Easements affect the property rights of many real property owners.     An easement grants to the holder a right to use land owned by another.

Affirmative vs. Negative Easements:

Easements that grant usage rights are affirmative easements, while easements that restrict the use of your property are negative easements. Easements also differ in the way they are created and in how they are passed.

How Are Easements Created?

  • Formal Agreement Easements:       Most easements are created by formal agreement.
  • Prescription Easements:       If an individual can prove continuous, uninterrupted, visible, and adverse use of land for a period of at least 10 years, an easement by prescription will be created.
  • Easements by Necessity:       This situation often arises when a landowner sells a portion of his or her property to another and that piece of property is landlocked without access to a road. A court will sometimes grant an easement by necessity to the new landowner to cross the original landowner’s property for the purpose of reaching a road.
  • Easements Appurtenant:       An easement appurtenant is an easement that is intended to benefit a specific piece of land and not a specific individual. The easement “runs with the land” (meaning it transfers from one owner to the next) and can be utilized by subsequent property owners. An easement from a property owner to a neighbor allowing the neighbor to drive across the property owner’s land to reach a road is an example of an easement appurtenant.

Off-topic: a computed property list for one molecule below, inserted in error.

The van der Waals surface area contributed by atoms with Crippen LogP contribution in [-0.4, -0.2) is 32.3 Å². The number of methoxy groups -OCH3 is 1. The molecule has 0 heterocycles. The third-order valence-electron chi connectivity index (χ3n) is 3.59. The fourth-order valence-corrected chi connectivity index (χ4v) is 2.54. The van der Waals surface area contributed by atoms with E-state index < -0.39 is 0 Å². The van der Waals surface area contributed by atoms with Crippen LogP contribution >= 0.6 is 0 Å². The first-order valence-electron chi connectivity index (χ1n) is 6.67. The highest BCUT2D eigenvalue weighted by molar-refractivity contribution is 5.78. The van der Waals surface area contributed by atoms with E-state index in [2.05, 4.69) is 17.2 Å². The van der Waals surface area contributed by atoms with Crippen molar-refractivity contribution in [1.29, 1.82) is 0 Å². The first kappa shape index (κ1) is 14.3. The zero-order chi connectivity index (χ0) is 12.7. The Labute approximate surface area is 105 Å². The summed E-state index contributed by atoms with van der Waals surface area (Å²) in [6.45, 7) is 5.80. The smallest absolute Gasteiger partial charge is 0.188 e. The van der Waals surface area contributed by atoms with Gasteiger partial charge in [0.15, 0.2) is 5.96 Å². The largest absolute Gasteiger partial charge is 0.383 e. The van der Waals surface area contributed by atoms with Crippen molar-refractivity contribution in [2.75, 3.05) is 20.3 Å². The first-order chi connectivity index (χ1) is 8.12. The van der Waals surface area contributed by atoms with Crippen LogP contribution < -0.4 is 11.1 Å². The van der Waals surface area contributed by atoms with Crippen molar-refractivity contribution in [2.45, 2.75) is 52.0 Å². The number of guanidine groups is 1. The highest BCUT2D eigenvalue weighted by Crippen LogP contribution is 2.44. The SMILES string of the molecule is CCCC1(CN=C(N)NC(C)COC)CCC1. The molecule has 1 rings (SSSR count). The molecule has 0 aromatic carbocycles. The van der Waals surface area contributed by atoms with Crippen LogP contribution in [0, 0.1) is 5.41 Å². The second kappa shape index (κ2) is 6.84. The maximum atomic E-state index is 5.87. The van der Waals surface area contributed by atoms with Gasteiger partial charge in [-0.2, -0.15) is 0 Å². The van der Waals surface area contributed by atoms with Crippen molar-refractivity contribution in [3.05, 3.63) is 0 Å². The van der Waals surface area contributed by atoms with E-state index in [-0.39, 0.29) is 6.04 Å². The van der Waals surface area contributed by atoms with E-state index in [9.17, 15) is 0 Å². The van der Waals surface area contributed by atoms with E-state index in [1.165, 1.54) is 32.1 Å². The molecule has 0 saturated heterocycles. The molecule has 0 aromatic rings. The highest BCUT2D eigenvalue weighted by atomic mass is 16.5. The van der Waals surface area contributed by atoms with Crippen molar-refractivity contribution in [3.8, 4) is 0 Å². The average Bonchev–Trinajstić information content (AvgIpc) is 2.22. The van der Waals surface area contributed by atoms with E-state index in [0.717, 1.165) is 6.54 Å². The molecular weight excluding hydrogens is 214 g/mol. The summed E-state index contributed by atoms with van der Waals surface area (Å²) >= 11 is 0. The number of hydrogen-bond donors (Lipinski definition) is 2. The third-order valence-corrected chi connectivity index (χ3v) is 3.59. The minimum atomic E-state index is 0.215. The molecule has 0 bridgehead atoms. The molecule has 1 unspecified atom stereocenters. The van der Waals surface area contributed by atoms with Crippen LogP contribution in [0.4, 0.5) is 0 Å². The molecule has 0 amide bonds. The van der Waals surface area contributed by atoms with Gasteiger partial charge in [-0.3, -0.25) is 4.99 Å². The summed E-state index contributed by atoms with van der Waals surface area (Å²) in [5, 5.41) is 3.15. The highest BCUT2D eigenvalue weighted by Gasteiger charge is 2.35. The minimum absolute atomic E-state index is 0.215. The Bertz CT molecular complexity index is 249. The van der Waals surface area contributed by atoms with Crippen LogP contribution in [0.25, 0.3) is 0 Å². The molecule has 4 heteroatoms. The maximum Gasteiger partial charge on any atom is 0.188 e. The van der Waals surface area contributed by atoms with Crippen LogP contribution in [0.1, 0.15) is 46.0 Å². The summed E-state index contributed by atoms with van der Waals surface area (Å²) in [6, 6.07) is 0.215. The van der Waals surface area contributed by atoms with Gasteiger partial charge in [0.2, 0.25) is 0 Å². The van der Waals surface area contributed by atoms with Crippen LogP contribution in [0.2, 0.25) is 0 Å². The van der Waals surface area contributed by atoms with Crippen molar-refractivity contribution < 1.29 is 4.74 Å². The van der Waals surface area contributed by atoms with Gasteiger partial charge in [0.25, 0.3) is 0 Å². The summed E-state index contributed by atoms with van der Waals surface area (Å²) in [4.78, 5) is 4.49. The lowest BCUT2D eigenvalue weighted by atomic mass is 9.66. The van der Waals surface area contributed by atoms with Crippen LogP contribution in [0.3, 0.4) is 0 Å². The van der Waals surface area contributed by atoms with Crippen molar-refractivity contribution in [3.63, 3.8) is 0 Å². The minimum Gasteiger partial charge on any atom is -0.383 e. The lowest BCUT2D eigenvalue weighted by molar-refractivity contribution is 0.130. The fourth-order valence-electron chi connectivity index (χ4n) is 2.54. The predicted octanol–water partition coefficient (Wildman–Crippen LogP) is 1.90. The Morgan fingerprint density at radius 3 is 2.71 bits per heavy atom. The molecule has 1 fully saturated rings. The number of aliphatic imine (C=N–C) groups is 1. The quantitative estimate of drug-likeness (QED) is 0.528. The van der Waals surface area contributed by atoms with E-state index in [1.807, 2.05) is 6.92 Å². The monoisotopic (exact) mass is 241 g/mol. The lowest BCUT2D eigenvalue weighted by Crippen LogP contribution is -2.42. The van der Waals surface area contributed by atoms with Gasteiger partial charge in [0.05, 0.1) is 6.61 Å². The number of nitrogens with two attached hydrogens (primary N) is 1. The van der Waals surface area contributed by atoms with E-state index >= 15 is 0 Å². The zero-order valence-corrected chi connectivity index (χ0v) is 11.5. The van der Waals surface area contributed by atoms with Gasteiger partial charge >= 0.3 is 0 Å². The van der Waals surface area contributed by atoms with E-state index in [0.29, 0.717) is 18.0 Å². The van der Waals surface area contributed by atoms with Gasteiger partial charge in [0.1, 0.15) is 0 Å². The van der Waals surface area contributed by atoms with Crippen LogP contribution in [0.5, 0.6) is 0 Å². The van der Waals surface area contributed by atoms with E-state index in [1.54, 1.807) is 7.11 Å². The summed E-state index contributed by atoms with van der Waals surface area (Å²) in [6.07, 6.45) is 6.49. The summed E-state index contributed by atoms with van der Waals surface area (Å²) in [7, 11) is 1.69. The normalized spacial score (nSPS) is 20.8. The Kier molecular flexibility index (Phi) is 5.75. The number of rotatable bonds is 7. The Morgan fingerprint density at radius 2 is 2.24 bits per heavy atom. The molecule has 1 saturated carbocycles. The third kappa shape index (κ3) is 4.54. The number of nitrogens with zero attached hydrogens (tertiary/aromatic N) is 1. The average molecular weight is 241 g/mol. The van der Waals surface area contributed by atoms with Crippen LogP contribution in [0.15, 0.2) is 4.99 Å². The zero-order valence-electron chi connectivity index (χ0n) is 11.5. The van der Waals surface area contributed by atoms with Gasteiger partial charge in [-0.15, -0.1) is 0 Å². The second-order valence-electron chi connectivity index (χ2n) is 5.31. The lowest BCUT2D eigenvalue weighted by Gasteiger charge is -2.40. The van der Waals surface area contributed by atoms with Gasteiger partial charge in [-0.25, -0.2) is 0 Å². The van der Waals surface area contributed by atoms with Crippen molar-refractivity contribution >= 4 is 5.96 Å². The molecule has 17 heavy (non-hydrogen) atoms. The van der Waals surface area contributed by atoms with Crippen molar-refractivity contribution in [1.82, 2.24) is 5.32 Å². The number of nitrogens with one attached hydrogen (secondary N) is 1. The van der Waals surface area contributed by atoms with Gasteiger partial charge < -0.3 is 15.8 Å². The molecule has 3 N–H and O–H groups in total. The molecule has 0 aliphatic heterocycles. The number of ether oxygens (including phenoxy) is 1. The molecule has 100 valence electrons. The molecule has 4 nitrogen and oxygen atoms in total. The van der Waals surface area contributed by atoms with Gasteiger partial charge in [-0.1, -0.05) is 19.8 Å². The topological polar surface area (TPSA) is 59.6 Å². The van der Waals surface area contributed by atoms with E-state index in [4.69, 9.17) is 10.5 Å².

• Easements in Gross:       The most common example of easements in gross are in the case of utility companies requiring the use of a property to provide their services. This can apply to residential property owners, as well as commercial. The rights and access granted can be above ground, or even underground, depending on the utility company.       A common example could be a new development in or around where a city is being built.       This new development will require utilities to reach it. In this case, perhaps new power lines will need to be raised, but the property where they would lie could be owned by others, such as buildings, or homes. In order to install these power lines, the utility company in charge of cable, electricity, or both, will request that an easement in gross be created so that they may utilize the property to install such services. Since the installation neither benefits the owner of the property where the easement lies nor the holder of the easement (utility company), this is known to be an easement in gross.

Hire a Knowledgeable Kansas City Real Estate Attorney:

Give Ms. Hunter a call if you need to use someone else’s property or if someone is trying to use your property.     An easement may need to be negotiated or one may be on file with the land records.

Kansas City Real Estate Attorney, Mandi R. Hunter, Building Legal Solutions.